Figure 1 shows the processes of product development, order fulfillment, apply chain management, and customer service in contrast to typical business functions such as sales, manufacturing, purchasing, and accounting. As companies become skilled at thinking processes, instead functional departments or products or markets, a new dimension Of strategy opens up. Consider Chaparral Steel, the tenth largest steel producer in the United States, a minimal of less than 1 ,OHO workers that nevertheless has set world productivity records several times and was the first American steel company to receive a Japanese Industrial Quality Certification.
Chaparral management lows its competitors to tour its plants at will because “they can’t take (what we do best) home with them. ” Although Chaparral is known for its low cost and high technology, its core competency is not technology, but the ability to transform technology rapidly into new products and processes. By the time a competitor copies its current technology, Chaparral is confident they will have moved on to something else.
Similarly, the Gap can’t predict what young consumers will wear any better than other retailers, but it can offer them more choices and react quickly when styles or colors “hit.
The Gap’s core competency in sourcing, logistics, and supply chains allows the company to introduce more than twenty new fashion lines into its stores each year. Centering strategy around processes makes it easier to identify core competencies. Do you remember the classic strategy tale of the buggy-whip manufacturer whose primary task of making buggy whips drove him out of business when other modes of transportation came on the scene? Would the buggy-whip manufacturer have succeeded if it had defined itself in terms of the transportation industry and converted to making cars? Probably not.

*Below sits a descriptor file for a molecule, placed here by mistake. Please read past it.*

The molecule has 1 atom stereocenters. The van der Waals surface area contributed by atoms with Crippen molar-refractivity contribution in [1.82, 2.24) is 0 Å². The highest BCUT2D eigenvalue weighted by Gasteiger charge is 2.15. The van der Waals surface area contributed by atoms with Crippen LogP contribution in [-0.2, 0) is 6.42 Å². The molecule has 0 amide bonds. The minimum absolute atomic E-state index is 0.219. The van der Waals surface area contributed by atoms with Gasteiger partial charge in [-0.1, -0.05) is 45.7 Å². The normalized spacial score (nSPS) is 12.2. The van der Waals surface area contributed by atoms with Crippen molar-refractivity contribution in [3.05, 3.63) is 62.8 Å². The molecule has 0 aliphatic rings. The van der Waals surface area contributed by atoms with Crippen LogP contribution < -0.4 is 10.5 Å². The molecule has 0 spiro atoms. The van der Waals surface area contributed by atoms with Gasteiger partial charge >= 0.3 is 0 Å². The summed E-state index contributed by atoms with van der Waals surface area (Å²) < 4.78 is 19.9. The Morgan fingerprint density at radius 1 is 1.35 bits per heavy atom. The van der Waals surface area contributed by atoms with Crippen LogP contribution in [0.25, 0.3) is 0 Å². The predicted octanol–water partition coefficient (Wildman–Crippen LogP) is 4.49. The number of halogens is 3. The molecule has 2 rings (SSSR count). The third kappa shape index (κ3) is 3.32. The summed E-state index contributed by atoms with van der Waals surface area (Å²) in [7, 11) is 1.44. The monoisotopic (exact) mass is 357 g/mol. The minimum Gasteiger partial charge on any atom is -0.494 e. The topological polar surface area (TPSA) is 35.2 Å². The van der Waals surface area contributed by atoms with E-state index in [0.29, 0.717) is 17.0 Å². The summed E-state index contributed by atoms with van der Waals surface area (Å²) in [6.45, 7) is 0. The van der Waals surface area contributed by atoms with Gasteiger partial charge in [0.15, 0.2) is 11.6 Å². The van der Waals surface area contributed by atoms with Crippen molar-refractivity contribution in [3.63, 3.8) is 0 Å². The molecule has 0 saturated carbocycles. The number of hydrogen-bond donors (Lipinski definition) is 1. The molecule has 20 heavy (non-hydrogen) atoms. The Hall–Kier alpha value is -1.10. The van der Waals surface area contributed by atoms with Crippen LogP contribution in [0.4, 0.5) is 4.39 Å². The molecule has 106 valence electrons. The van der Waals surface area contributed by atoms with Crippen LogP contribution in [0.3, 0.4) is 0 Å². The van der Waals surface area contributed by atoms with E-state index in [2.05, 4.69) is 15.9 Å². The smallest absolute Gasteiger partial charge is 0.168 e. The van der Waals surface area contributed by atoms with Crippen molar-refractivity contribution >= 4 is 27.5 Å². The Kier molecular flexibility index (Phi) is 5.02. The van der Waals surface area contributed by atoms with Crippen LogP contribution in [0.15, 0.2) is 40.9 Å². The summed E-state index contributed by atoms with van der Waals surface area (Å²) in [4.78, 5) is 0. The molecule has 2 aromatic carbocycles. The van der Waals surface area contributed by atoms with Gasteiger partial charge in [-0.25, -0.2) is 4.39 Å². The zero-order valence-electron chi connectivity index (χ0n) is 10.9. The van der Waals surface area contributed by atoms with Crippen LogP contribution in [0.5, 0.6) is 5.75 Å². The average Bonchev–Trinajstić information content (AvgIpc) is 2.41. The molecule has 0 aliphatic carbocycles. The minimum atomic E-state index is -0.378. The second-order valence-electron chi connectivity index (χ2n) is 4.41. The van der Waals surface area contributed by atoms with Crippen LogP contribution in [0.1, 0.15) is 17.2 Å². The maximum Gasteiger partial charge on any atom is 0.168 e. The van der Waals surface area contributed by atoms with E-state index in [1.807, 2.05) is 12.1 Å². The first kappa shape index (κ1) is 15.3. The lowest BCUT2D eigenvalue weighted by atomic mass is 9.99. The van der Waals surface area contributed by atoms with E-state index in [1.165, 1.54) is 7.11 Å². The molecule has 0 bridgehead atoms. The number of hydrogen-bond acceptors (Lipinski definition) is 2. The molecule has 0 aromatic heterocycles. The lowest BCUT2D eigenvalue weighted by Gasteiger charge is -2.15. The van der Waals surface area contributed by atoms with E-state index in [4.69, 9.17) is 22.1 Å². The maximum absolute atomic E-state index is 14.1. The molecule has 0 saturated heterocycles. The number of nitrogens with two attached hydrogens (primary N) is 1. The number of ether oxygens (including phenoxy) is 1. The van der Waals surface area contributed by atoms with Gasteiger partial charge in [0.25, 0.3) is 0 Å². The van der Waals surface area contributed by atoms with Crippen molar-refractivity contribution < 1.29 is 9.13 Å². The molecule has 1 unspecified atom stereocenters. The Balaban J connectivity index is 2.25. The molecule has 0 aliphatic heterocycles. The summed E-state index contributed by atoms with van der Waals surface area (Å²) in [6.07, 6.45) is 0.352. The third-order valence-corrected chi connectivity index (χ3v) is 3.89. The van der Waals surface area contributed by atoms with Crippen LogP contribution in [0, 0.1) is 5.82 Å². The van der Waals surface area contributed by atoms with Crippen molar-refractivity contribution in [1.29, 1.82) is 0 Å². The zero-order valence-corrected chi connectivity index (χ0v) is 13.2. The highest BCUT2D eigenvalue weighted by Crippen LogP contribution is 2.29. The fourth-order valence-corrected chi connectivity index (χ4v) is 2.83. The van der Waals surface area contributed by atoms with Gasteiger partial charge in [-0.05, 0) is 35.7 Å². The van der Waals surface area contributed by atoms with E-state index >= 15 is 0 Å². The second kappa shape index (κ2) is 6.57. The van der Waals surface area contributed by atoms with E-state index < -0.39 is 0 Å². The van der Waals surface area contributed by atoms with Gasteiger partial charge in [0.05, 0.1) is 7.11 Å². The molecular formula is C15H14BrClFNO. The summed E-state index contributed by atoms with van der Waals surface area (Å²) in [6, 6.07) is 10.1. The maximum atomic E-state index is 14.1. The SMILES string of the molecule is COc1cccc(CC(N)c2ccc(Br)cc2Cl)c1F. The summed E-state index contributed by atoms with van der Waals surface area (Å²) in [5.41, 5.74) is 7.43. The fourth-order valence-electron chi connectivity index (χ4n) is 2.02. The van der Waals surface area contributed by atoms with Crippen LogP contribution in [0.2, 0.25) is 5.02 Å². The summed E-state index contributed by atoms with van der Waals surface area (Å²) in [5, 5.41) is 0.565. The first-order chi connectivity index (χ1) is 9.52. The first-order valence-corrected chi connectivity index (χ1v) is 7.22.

The company had no expertise in internal combustion engines or metal chassis. But its competence in leather fabrication might have positioned it to manufacture leather gloves or handbags. Strategy is led by competencies. As a firm learns more about it competencies, a process orientation allows several interesting options for capitalizing on what a firm does best. Companies can further develop and exploit their competencies by: Enhancing the value a competency provides to customers. As a starting point companies should determine which processes matter most to their customers and work to improve the competencies related to them.
This may lead to new opportunities. For example, Goodyear no longer just delivers tires to Invariant’s warehouse. It operates the tire warehouse for Invariants mounts and balances the tires on Invariant’s trucks. Federal Express not only delivers small parts and critical supplies for computer manufacturers and medical services, it maintains their inventory levels as well. Transforming an internal competence into a salable item. American Airlines markets its SABER reservation system to airlines and travel agents, and its maintenance system o other airlines. Triton of Massachusetts sells its telemarketing services: L.